The only time I've ever heard the "oot" version of it was at a Flames game one time and the woman sitting beside me had a pretty strong accent that I couldn't exactly place, but I'd say was probably from Atlantic Canada somewhere. At one point in the game, the Flames were pinned in the zone on the PK and she just yelled out "GET IT OOT!" It took all my willpower to stop from bursting out laughing.


I think the further west you go, the less-pronounced the accent is, but there are still a few things that will make you stand out.
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Old 09-21-2019, 10:47 AM   #10
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Quote:
Originally Posted by 1qqaaz View Post

-For the letter "Z", do you say "Zee" or "Zed?" I say Zed, but I pronounce it Zee. (Zeebra instead of Zehbra)

-For the word "bag", do you say "Bahg" or "Bayg"? (This is by far the biggest one, as it affects the pronunciation of words like dragon, wagon, flag, leg, etc) Bayg

-For school, do you say "grades" or "marks"? Grades

-For "sorry", do you say "sawry" or "soary"? Soary

-For "drama", do you say "drahma" or "drawma"? Drawma

-Do you say "dinner" or "supper"? kinda use both I guess.

-Do you say "coke", "soda", or "pop"?
Pop, unless it's literally a coke


-Do you say "candy bar" or "chocolate bar"? Chocolate Bar
And for other ones, I've never said about like "a-boat" or "Aboot" but I do throw "eh" around quote a bit. But not in the stereotypical sounding way, more in place of where Americans will always say "y'know?" At the end of sentences. I really do sound like Deaner from Fubar, just less exaggerated, and less deadly
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Old 09-21-2019, 10:58 AM   #11
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Roof. It’s fkn ROOF not ruff.

I’ve never understood that one.

I have a place in Arizona and the guys I know or meet are merciless (in a fun way) when I talk. I try to sound “American” but when I talk I will be half way through a sentence and get the “hah! There it is! Abooooot!!”

Whatever y’all
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Old 09-21-2019, 11:11 AM   #12
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Depends on how many sners I’ve had, bud
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Old 09-21-2019, 11:12 AM   #13
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Quote:
Originally Posted by 1qqaaz View Post
I never really thought about my accent until I moved to America.
Now people comment on my Canadian accent on an almost daily basis. It's not just the accent, I think Canadians often use different words altogether.
How do you pronounce these words? Please excuse my bad phonetics. I grew up in Calgary and I use all of the alternatives listed on the right (zed, bayg, marks, soary, drawma, supper, pop, chocolate bar).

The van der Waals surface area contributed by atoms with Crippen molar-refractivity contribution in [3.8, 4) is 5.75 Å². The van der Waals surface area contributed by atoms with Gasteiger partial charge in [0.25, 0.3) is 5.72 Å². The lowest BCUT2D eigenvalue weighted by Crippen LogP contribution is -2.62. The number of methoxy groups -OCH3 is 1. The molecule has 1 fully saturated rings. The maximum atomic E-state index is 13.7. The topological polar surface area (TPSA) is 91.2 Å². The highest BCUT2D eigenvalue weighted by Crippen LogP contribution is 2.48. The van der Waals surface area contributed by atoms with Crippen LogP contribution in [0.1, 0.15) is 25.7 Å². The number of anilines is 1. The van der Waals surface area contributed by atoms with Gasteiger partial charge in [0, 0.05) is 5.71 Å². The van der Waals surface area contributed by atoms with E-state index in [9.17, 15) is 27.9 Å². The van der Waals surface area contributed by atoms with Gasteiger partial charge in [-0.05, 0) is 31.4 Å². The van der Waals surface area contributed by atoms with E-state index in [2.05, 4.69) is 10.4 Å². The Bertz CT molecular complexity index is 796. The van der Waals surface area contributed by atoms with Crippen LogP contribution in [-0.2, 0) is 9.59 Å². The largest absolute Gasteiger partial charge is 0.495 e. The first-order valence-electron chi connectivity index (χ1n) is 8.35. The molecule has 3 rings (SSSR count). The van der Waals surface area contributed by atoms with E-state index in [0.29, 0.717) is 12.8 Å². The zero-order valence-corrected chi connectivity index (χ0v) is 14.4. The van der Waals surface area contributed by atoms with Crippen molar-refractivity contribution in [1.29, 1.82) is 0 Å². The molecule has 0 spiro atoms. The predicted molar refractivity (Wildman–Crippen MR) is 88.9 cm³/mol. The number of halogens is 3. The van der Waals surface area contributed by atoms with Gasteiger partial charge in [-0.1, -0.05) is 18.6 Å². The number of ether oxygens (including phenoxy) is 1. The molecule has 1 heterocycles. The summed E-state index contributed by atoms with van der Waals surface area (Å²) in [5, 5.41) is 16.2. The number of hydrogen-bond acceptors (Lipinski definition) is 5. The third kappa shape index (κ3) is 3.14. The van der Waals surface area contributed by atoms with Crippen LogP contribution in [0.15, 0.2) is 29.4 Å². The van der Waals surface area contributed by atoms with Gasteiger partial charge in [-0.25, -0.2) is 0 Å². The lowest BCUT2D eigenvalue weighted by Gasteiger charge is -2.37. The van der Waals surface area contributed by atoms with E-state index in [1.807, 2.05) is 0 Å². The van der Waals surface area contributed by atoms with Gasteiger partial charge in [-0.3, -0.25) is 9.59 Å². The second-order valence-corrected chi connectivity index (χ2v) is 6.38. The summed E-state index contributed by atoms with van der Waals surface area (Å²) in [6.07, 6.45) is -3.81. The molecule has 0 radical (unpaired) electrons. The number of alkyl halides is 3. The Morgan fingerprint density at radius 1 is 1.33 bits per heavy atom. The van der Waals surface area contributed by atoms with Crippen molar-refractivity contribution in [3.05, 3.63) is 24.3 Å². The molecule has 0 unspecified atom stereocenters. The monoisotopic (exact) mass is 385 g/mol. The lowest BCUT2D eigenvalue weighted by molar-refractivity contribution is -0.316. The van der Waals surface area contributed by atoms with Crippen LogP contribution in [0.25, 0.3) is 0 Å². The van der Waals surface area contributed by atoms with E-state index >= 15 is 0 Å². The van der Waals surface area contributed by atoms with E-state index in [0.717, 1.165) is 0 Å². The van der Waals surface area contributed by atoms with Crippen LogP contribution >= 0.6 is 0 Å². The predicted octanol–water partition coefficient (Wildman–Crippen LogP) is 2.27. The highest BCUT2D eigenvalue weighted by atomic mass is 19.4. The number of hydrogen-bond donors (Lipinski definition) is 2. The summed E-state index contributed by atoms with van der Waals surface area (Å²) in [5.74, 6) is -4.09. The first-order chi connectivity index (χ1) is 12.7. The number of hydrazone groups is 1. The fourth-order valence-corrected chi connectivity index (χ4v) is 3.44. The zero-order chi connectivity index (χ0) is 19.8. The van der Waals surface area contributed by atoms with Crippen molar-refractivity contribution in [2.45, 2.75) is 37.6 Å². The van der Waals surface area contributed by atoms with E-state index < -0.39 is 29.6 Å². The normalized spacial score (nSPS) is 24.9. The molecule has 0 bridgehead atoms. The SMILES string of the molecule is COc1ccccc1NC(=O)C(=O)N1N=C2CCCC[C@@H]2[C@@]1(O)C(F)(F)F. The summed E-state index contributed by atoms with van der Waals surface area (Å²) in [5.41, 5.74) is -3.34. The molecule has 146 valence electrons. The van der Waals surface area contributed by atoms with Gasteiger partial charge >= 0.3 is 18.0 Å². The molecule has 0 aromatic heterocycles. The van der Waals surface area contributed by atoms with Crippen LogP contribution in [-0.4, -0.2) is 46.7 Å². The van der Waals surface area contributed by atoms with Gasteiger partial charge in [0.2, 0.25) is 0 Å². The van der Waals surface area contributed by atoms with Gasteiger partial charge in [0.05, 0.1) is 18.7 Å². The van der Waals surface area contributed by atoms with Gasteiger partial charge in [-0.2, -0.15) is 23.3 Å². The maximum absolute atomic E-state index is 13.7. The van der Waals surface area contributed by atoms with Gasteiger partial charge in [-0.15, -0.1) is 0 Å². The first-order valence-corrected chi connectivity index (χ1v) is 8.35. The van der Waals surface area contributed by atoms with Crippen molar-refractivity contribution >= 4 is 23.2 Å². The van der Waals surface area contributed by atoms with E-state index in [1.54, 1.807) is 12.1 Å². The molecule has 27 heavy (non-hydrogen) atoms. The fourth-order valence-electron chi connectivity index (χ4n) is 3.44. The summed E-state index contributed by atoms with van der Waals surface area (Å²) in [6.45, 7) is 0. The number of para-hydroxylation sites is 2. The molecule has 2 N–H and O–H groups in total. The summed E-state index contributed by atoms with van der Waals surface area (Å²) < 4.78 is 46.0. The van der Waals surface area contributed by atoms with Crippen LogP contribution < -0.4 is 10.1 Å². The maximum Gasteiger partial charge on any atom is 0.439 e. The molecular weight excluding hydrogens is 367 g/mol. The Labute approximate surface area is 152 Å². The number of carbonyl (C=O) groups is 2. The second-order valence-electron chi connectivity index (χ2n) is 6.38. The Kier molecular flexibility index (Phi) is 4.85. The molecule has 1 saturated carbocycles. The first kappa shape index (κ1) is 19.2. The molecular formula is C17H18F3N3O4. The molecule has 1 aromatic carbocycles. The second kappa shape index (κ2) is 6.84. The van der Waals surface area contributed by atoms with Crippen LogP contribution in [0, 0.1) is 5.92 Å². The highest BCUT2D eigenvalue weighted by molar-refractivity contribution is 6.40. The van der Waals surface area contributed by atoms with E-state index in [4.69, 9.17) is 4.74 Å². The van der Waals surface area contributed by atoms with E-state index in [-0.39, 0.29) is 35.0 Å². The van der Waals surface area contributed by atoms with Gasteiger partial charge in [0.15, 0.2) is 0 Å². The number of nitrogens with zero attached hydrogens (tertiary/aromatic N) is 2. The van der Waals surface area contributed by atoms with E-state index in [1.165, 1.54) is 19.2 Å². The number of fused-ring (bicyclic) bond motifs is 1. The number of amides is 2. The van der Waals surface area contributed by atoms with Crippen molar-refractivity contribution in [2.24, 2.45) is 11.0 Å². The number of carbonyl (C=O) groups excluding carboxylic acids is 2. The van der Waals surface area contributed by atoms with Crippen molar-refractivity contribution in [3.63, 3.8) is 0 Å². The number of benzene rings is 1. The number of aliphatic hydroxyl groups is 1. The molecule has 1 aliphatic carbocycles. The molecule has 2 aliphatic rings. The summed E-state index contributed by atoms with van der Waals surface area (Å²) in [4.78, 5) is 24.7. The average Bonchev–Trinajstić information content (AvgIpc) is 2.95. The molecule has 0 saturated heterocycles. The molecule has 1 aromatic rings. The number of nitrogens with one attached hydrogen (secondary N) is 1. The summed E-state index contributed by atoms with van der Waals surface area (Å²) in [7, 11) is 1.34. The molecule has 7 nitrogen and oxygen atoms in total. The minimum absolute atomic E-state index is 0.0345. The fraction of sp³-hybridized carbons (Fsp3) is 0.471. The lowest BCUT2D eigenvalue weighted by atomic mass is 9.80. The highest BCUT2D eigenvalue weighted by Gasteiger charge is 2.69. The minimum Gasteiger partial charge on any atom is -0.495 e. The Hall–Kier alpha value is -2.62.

-For the letter "Z", do you say "Zee" or "Zed?"
-For the word "bag", do you say "Bahg" or "Bayg"? (This is by far the biggest one, as it affects the pronunciation of words like dragon, wagon, flag, leg, etc)
-For school, do you say "grades" or "marks"?
-For "sorry", do you say "sawry" or "soary"?
-For "drama", do you say "drahma" or "drawma"?
-Do you say "dinner" or "supper"?
-Do you say "coke", "soda", or "pop"?
-Do you say "candy bar" or "chocolate bar"?

And I refuse to believe that Canadians say "about" different. Many of the Torontonians I've met seem to take the American version of the words listed above. But it seems like Calgarians are a lot more likely to use the Canadian alternatives.
Zee, bayg, marks, soary, drawma, supper, pop, chocolate bar.
I'm sure I sound very Canadian. I would love to hear what I sound like from an outside point of view.
My sister married someone from Texas and lives in Houston; every time I go down to visit, literally everyone I interact with can tell I'm Canadian almost immediately.
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Old 09-21-2019, 12:00 PM   #14
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Most of those examples aren't about an accent but regional word uses. No different than someone from the UK calling the hood and trunk of a car the bonnet and boot. It's regional terminology and irrelevant to what your accent is. You could add chesterfield or couch to that list, or bathroom/washroom. Those words tend to come from past generations influence form their older generations roots in the UK.

Of course everyone has an "accent". Every place in the world that speaks the same language can form a different dialect. It is heard and repeated and goes on for generations. But not everyone has a definite distinguishable accent from other large areas of the same language. I have never been asked where my accent is from when I've been in the states. Most assume I'm American from anywhere in the mid-West to the Pacific coast. And that is in heavy tourist areas where they speak to people from all over all of the time.

Go to the South and for sure you sound different. Along the East coast there are many changes to but again, unless I'm wearing Flames gear of a Team Canada hockey hat, I'm just assumed I'm from out West.

I have met English speakers from Europe while outside of Canada and never been assumed to be from the Canadian parries.